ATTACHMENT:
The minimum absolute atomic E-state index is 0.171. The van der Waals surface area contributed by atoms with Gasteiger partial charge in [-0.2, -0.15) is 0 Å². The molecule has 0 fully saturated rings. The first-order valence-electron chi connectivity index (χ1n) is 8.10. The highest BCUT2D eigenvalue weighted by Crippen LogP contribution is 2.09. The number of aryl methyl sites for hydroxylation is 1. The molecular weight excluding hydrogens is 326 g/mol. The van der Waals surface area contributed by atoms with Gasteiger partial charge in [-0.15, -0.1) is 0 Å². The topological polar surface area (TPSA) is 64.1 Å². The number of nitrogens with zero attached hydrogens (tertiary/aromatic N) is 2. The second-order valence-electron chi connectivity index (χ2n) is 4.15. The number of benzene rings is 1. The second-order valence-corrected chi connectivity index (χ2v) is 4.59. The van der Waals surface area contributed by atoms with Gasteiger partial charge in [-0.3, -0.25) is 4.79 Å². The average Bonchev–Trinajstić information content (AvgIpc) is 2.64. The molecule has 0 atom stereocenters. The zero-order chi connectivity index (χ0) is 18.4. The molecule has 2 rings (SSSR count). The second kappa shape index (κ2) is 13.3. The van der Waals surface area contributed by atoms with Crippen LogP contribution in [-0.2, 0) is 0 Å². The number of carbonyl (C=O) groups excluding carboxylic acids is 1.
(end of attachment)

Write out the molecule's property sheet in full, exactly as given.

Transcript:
The minimum absolute atomic E-state index is 0.171. The van der Waals surface area contributed by atoms with Gasteiger partial charge in [-0.2, -0.15) is 0 Å². The molecule has 0 fully saturated rings. The first-order valence-electron chi connectivity index (χ1n) is 8.10. The highest BCUT2D eigenvalue weighted by Crippen LogP contribution is 2.09. The number of aryl methyl sites for hydroxylation is 1. The molecular weight excluding hydrogens is 326 g/mol. The van der Waals surface area contributed by atoms with Gasteiger partial charge in [-0.15, -0.1) is 0 Å². The topological polar surface area (TPSA) is 64.1 Å². The number of nitrogens with zero attached hydrogens (tertiary/aromatic N) is 2. The second-order valence-electron chi connectivity index (χ2n) is 4.15. The number of benzene rings is 1. The second-order valence-corrected chi connectivity index (χ2v) is 4.59. The van der Waals surface area contributed by atoms with Gasteiger partial charge in [-0.3, -0.25) is 4.79 Å². The average Bonchev–Trinajstić information content (AvgIpc) is 2.64. The molecule has 0 atom stereocenters. The zero-order chi connectivity index (χ0) is 18.4. The molecule has 2 rings (SSSR count). The second kappa shape index (κ2) is 13.3. The van der Waals surface area contributed by atoms with Crippen LogP contribution in [-0.2, 0) is 0 Å². The number of carbonyl (C=O) groups excluding carboxylic acids is 1.